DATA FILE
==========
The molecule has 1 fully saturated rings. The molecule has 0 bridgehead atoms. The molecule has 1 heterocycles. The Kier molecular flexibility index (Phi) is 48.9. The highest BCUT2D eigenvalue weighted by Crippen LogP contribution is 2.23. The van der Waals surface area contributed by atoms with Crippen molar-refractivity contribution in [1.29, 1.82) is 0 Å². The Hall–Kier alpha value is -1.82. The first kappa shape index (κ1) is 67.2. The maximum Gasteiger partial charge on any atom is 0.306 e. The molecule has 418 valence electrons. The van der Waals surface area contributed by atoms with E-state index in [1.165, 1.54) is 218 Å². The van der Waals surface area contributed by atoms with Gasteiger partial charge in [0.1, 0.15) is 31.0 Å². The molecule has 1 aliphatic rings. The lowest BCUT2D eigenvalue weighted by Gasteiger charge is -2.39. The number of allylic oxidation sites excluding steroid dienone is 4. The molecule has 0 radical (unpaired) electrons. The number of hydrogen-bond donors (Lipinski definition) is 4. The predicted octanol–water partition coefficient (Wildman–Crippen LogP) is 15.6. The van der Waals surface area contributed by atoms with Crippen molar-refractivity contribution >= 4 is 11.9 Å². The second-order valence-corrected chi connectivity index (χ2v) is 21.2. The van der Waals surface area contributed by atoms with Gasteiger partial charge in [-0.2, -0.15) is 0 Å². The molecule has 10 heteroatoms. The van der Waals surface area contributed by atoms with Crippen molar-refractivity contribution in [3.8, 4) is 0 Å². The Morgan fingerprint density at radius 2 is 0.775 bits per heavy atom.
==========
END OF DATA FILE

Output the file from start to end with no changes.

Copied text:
The molecule has 1 fully saturated rings. The molecule has 0 bridgehead atoms. The molecule has 1 heterocycles. The Kier molecular flexibility index (Phi) is 48.9. The highest BCUT2D eigenvalue weighted by Crippen LogP contribution is 2.23. The van der Waals surface area contributed by atoms with Crippen molar-refractivity contribution in [1.29, 1.82) is 0 Å². The Hall–Kier alpha value is -1.82. The first kappa shape index (κ1) is 67.2. The maximum Gasteiger partial charge on any atom is 0.306 e. The molecule has 418 valence electrons. The van der Waals surface area contributed by atoms with E-state index in [1.165, 1.54) is 218 Å². The van der Waals surface area contributed by atoms with Gasteiger partial charge in [0.1, 0.15) is 31.0 Å². The molecule has 1 aliphatic rings. The lowest BCUT2D eigenvalue weighted by Gasteiger charge is -2.39. The number of allylic oxidation sites excluding steroid dienone is 4. The molecule has 0 radical (unpaired) electrons. The number of hydrogen-bond donors (Lipinski definition) is 4. The predicted octanol–water partition coefficient (Wildman–Crippen LogP) is 15.6. The van der Waals surface area contributed by atoms with Crippen molar-refractivity contribution >= 4 is 11.9 Å². The second-order valence-corrected chi connectivity index (χ2v) is 21.2. The van der Waals surface area contributed by atoms with Gasteiger partial charge in [-0.2, -0.15) is 0 Å². The molecule has 10 heteroatoms. The van der Waals surface area contributed by atoms with Crippen molar-refractivity contribution in [3.8, 4) is 0 Å². The Morgan fingerprint density at radius 2 is 0.775 bits per heavy atom.